This is a high quality, serious business, fine dining, posh, expensive restaurant. But, crucially, it maintains a light, bright, noisy and good-time atmosphere. Not the slightest hint of a stuffy dining room here. It's loud, it's busy, it's fun. The staff were of the efficient, no nonsense school of table waiting and they were present when we needed them, invisible when we didn't and their knowledge of the products could not be faulted.
If I'm going to have a whine with my cheese I suppose there's 2 minor problems and they're kind of related. First, the prices are high, to some they could appear frighteningly ludicrous, especially Tripe and chips for £14.00 and a wine list that goes up to £1,200. Second, prices like this in the southern reaches of Clerkenwell attract a specifc range of my least favourite wot-wot punters. One delightful specimen close by managed to smoke continual cigarettes wearing a gaudy jumper thrown over the shoulders while making sneering comments with the voice of a strangled goose (lucky they didn't put him on the menu, smoked poshtwit liver is quite a delicacy I hear).

The menu changes every day, it's up the road from work, the drinks list alone is enough to keep me happy ; I think I'll be going back before too long.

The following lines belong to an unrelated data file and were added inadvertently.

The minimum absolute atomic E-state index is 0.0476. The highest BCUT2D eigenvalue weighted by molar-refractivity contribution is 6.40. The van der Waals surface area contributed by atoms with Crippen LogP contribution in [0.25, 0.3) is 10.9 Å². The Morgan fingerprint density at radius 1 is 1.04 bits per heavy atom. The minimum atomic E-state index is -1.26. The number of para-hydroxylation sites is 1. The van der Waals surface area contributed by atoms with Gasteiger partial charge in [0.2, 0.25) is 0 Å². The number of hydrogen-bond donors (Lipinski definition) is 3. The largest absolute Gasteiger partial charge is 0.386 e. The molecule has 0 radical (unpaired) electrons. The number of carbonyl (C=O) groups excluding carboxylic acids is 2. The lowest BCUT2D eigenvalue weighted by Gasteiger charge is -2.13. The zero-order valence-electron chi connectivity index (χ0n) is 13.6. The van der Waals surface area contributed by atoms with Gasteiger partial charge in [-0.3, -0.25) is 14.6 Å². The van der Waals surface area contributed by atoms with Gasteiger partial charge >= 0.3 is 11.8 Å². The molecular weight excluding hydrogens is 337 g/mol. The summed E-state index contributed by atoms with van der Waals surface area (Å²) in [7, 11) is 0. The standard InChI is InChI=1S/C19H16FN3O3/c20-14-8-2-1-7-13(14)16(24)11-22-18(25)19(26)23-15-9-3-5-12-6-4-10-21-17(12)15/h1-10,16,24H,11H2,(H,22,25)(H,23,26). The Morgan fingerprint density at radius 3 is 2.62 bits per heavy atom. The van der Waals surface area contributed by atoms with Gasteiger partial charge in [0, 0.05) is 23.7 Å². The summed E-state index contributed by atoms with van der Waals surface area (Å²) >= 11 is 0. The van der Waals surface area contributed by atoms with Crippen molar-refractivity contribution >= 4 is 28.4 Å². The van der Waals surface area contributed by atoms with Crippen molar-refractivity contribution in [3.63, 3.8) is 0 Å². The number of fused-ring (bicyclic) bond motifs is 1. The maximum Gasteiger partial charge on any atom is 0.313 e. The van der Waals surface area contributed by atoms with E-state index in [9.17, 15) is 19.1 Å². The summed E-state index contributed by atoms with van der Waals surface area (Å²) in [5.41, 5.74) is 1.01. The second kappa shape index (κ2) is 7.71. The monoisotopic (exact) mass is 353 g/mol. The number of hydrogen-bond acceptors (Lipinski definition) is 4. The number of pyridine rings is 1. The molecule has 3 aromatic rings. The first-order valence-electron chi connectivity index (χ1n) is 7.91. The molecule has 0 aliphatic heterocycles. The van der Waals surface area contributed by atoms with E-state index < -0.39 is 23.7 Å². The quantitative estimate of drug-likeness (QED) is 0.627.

wired writelyDecember 05, 2005. 13:00
Chapters 1 and 2.5 are published here, really not sure if it's a complete flight of fantasy, a promising sketch or a pile of pants - time will tell. It's probably better than Greetings MrB - Ch. 16 though.

A tale of two tigersNovember 20, 2005. 16:37
dsc00741 Dublin 2005 :

South Side. The soaring economy is embracing the Euro and selling the HQ dream to the highest bidder. The evidence is everywhere but most simply shown by the canopy of cranes covering the skyline. Further in to the older, more preserved zones, it's all Georgian splendor surrounding the ultra-modern. The renowned Irish wit is ever present in the architecture of now. Slightly right of centre sits the peace and order of the government yards which carefully quietens the ferocity of the politics enacted within. On then to the National Gellery which proudly devotes a whole room to the accidently found Caravaggio, whose discovery itself is a classic Irish tale. Round and about the traffic is bottlenecked by the continual construction works making the bustling capital even busier on the historic streets and thoroughfares. Everyone flashes past you in a blur of motion ; the shoppers, the tourists, the get-up-and-goers, the wheelers and the dealers.